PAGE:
Around the financial advisory world, firms are moving from product-based commission to a servicing revenue model. This underlying shift has become widely known as “fee-for-service”, hereafter referred to as FFS.
In certain jurisdictions, “voluntary” conversions have taken place. In others, regulatory bodies have initiated the change. South Africa is not isolated and RDR is very much on the table…
Often with change or uncertainty, there is an element of fear. However, seeing how other countries are dealing with changes, provides insight into what is coming your way.
This series of articles starts with the benefit of FFS for consumers, advisers as well as advisory businesses. Future articles will also look at what is happening in Australia and the FFS path being taken by Aussie advisers.
Benefits of FFS for clients, advisers and advisory businesses
“…What business are you really in…?”
The “What business are you really in?” term stems from a 1960’s article “Marketing Myopia” 1. Harvard Business Review2 says this piece of writing introduces the most influential marketing idea of the past half-century:
“…businesses will do better in the end if they concentrate on meeting customers’ needs rather than selling products…”
FFS aligns with this marketing idea. FFS requires a change from a product sales mind-set to a service sales one. In the FFS world, “fees” are paid for a “service”. One of the key steps in implementing a FFS strategy is speaking to clients to find out what they see as valuable in their relationship with their advisers. Hence, the service has to appeal to the customer. This requires understanding what clients see as “value”. Services need to be designed to satisfy needs. By concentrating on meeting customers’ needs, clients will be better off.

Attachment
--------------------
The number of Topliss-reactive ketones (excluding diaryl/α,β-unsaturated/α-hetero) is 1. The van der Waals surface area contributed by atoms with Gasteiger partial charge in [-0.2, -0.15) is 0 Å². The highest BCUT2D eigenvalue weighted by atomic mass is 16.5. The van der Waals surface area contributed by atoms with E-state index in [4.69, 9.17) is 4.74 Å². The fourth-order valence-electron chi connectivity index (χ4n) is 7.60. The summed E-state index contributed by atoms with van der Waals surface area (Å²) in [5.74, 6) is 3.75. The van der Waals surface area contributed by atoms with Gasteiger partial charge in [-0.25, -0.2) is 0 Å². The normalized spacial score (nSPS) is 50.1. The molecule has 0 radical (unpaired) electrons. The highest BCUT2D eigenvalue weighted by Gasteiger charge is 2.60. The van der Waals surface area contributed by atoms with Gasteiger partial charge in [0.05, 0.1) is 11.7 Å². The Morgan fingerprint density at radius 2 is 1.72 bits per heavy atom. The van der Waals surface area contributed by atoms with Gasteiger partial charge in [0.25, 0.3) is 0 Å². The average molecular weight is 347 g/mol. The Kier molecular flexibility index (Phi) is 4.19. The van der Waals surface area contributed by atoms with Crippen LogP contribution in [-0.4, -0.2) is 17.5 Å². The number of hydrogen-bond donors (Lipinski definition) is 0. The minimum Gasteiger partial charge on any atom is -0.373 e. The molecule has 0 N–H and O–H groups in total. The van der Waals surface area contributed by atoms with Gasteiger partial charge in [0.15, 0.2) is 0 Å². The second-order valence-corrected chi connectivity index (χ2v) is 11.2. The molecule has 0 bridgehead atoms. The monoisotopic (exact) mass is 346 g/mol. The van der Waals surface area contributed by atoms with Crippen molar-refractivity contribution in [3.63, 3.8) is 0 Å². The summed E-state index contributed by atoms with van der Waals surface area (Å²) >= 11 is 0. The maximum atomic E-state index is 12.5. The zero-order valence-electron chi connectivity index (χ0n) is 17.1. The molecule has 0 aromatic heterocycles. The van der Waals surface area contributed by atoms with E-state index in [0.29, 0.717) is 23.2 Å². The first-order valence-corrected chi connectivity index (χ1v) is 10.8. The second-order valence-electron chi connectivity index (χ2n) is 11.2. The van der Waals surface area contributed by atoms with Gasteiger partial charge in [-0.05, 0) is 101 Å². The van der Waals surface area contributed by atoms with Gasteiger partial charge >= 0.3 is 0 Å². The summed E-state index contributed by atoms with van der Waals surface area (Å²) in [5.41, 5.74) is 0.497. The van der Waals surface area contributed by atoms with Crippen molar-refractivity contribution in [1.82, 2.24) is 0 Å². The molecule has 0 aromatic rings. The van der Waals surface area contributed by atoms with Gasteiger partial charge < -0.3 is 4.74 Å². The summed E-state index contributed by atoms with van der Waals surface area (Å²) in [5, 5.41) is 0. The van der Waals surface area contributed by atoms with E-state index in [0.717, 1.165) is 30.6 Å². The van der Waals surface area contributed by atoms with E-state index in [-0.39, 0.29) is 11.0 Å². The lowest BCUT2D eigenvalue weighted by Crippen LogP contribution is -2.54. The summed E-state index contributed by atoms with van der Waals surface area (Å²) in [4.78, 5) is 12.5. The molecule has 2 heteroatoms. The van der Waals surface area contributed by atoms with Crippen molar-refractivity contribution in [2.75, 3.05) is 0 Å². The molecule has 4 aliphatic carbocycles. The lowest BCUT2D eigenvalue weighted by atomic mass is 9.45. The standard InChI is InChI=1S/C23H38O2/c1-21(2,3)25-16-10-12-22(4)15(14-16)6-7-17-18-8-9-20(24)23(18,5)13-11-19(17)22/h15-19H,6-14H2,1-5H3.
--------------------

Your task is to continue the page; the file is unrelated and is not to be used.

Customers seldom see the provision of a product as the primary value-add. However, in the past, the product sale earned the commission that paid the adviser. The adviser’s incentive was to earn as much commission as possible. If this meant selling a product with higher commission levels, then this is what often happened. In Australia, the selling of tax incentivized agricultural schemes or geared equity products (including the mortgaging of retired folks homes to buy more shares) generated lots of commission. Unfortunately, the ducks came home to roost with the GCF and a tax office ruling. Had the commission not been so tempting, customers would not have lost hundreds of millions.
Clients will develop trust in advisers when the interaction is based on the client’s needs, rather than the needs of the adviser. In time, this will make the adviser’s job easier. This is especially so when it comes to providing an ongoing service. A key driver of an advice firm’s value is “sticky” ongoing revenue. In Australia, good FFS based firms sell for over six times ongoing EBIT. This multiple is far more than would be paid for an advice firm earning only commission.
In conclusion, FFS presents the opportunity for customers to be better serviced, for advisers to develop trusted relationships and for advice business to increase their value.
In the coming articles in this series, more practical Australian FFS examples will be provided.
1Theodore Levitt 1960 Marketing Myopia Harvard Business Review – July to August 1960.
2Harvard Business Review July – August 2004